Closed-Loop Spend Analysis: A Missed Opportunity for Many Organizations (Part 1)

Spend Matters welcomes a guest post from Jim Wetekamp of BravoSolution.

Spend analysis -- in its most basic form -- is a common practice used throughout the procurement world. It provides immense visibility into enterprise-wide spend, answering crucial questions like:

  • How much am I spending?
  • Who am I spending it with?
  • In which categories do I spend the most?
  • Where are my opportunities for saving and spending more money?
  • Can I achieve better terms of service?

As economic volatility dominates, there's never been a more important time for spend analysis. Management demands that the procurement team know which levers to pull on supplier costs, where additional savings and efficiencies can be achieved, and how the organization can continue to deliver quality products and services at margins that support growth and profitability.

A closed-loop approach to spend analysis can provide sources of previously unrecognized value. The progression from basic spend analysis to a progressive closed-loop program involves just a few key themes:

  1. Get Grounded -- Develop a baseline of spend analysis that can be leveraged to gain visibility into current purchasing facts and identify potential sourcing opportunities. This visibility can be used to rationalize suppliers to a base of preferred relationships, take advantage of demand leverage to negotiate better pricing, or minimize the cost of cross-business/location variances in price or terms.

    This baseline enables procurement to provide the critical organizational support necessary to fuel savings programs with new opportunities.

    A simple example of the type of activities that can be supported with this level of visibility can be found in the information technology category. For one of our clients, a comprehensive view to global spend within the IT category identified the use of non-preferred suppliers and un-negotiated arrangements to acquire hardware such as laptops, PCs, and servers. Follow-up sourcing activities in this category yielded savings up to 25% depending upon the range of product acquired.

  2. Toe the Line -- Augment this baseline to support compliance and governance initiatives that support the realization of identified savings targets. Additionally, this framework provides a basis to support cross-functional initiatives such as supplier diversity, social responsibility, or risk management.

    This framework supports the operational excellence necessary to drive sustainable value through procurement operations.

    Combining contract information with global spend details, a large hospital network was able to identify millions of dollars in savings by identifying and correcting over-payments made over an eight month spending window.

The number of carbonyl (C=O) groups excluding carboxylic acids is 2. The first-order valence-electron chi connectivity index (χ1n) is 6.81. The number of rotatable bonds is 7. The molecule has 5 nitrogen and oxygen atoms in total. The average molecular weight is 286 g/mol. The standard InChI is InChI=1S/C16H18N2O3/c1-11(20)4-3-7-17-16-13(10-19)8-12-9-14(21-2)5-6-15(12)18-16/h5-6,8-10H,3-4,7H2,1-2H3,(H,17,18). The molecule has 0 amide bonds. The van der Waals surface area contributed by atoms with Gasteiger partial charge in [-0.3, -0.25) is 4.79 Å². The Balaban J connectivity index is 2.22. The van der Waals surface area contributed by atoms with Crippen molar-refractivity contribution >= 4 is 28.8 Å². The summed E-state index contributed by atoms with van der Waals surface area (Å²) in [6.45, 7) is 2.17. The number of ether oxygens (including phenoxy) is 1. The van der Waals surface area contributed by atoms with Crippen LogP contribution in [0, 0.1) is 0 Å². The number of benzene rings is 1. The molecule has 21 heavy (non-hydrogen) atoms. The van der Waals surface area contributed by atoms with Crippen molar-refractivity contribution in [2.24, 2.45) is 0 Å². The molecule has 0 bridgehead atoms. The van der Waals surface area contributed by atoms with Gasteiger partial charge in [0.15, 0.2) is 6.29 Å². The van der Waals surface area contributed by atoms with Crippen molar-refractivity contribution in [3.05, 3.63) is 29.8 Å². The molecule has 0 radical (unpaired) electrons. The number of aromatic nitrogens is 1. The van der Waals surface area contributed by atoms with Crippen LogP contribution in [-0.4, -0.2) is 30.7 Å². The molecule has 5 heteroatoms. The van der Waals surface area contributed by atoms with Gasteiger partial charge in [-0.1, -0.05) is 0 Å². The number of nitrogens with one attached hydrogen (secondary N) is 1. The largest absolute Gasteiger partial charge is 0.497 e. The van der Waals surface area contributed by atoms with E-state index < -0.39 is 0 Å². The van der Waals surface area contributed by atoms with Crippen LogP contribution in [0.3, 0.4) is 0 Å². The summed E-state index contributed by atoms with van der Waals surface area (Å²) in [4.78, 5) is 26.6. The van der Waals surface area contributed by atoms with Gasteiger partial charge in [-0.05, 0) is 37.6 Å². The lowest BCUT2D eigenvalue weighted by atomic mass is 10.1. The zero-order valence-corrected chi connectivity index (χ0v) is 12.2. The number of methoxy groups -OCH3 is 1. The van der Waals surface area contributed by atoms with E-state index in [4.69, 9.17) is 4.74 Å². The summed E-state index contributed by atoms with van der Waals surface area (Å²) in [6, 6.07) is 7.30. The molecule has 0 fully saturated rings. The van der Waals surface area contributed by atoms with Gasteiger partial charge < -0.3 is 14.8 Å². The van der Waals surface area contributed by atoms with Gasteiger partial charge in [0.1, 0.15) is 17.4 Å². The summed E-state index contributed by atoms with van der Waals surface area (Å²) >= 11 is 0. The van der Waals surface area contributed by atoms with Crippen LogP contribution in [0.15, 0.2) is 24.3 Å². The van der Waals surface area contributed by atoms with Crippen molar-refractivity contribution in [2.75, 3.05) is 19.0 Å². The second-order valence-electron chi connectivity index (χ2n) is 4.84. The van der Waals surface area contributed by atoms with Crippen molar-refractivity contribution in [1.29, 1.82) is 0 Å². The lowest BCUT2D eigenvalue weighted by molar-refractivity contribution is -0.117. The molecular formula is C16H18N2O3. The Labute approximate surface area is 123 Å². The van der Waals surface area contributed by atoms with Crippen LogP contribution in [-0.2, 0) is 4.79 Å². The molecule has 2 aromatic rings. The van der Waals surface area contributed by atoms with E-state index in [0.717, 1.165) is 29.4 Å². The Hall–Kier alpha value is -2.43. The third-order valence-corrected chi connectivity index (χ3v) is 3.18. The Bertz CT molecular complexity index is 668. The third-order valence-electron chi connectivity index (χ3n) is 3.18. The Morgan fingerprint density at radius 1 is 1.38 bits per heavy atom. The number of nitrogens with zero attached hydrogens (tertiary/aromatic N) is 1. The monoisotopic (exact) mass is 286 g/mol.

3. Adapt, Improvise, Overcome -- Incorporating a broad corporate perspective into spend analysis provides procurement with the opportunity to enable the organization to identify, respond, and in some cases even predict changes.

    Strategic advantage is attained by those organizations that can harness and leverage the information around them into a structure that enables timely, agile, and expansive decision support.

Procurement has a leadership role in the process of risk analysis and related action planning. By incorporating spend information such as the category of spend, purchase amounts, supplier management processes, contract analysis, and performance details, the procurement organization can support finance, supply chain, distribution, and customer-facing business segments with key risk analysis. For example, one project supports a four-step process encompassing: 1) Identify the categories at risk upon which action plans must be launched and suppliers must conform to a specific qualification process; 2) Gather and assess the qualifications of critical suppliers; 3) Audit the qualification using external market data such as financial performance information, 4) Compare and mitigate risks across categories, organizations, and geographies to manage supplier relationships consistently on a global level.

Closed-loop spend analysis has been proven to deliver immense savings for companies of all sizes, which makes it hard to believe that so many companies are failing to leverage spend analysis to its fullest potential. Some of the largest organizations in the world are using spend analysis at only the most basic level -- to cut the "low hanging fruit" -- and infrequently, at best. By only tapping the surface of spend analysis, a procurement team's ability to drive value through the procurement process is seriously limited. So what's getting in the way of implementing a closed-loop spend analysis process that truly drives value?

  • Limited Data Sets: Many procurement teams don't have all of the necessary data and are limited to accounts payable, invoicing and purchase order details.
  • Process Inconsistency: Perhaps due to limited resources or a lack of education, many procurement teams don't have plans in place to make spend analysis a continual process. They approach spend analysis infrequently, or on an ad-hoc basis, which fails to provide a complete and current picture.
  • Inflexible Analytics: Insufficient tools or technology can get in the way of deep analytics to go beyond the surface and solve core spending issues.

While basic spend analysis can be an effective tool for cutting costs, the impact on the organization is minimal compared to what the organization could be saving with a more advanced approach. In my next post, we'll take a look at what's needed to take spend analysis to the next level, and the bottom-line business results that follow.

For more information on implementing a closed-loop spend analysis strategy, check out BravoSolution's latest brief.

- Jim Wetekamp, BravoSolution

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